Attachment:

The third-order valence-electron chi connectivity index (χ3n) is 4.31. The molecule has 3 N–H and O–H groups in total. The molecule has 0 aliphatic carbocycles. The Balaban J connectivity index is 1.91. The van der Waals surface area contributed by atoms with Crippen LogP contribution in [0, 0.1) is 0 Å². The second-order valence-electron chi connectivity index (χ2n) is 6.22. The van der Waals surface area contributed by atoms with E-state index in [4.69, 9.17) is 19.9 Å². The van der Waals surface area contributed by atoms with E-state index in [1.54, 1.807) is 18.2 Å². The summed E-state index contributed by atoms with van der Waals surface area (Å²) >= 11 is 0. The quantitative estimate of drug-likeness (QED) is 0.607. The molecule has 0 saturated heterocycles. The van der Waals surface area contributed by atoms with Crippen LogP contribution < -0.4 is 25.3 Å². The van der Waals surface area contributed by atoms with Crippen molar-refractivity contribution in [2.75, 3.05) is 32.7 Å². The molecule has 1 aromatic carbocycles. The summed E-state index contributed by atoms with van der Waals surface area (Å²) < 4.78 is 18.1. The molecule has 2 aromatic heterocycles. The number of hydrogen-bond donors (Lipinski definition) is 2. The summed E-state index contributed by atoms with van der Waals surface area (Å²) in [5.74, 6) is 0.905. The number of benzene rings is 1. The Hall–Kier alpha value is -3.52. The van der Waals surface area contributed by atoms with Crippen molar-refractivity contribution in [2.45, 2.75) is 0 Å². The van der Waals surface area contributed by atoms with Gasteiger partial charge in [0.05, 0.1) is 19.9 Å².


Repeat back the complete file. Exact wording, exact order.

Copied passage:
The third-order valence-electron chi connectivity index (χ3n) is 4.31. The molecule has 3 N–H and O–H groups in total. The molecule has 0 aliphatic carbocycles. The Balaban J connectivity index is 1.91. The van der Waals surface area contributed by atoms with Crippen LogP contribution in [0, 0.1) is 0 Å². The second-order valence-electron chi connectivity index (χ2n) is 6.22. The van der Waals surface area contributed by atoms with E-state index in [4.69, 9.17) is 19.9 Å². The van der Waals surface area contributed by atoms with E-state index in [1.54, 1.807) is 18.2 Å². The summed E-state index contributed by atoms with van der Waals surface area (Å²) >= 11 is 0. The quantitative estimate of drug-likeness (QED) is 0.607. The molecule has 0 saturated heterocycles. The van der Waals surface area contributed by atoms with Crippen LogP contribution < -0.4 is 25.3 Å². The van der Waals surface area contributed by atoms with Crippen molar-refractivity contribution in [2.75, 3.05) is 32.7 Å². The molecule has 1 aromatic carbocycles. The summed E-state index contributed by atoms with van der Waals surface area (Å²) < 4.78 is 18.1. The molecule has 2 aromatic heterocycles. The number of hydrogen-bond donors (Lipinski definition) is 2. The summed E-state index contributed by atoms with van der Waals surface area (Å²) in [5.74, 6) is 0.905. The number of benzene rings is 1. The Hall–Kier alpha value is -3.52. The van der Waals surface area contributed by atoms with Crippen molar-refractivity contribution in [2.45, 2.75) is 0 Å². The van der Waals surface area contributed by atoms with Gasteiger partial charge in [0.05, 0.1) is 19.9 Å².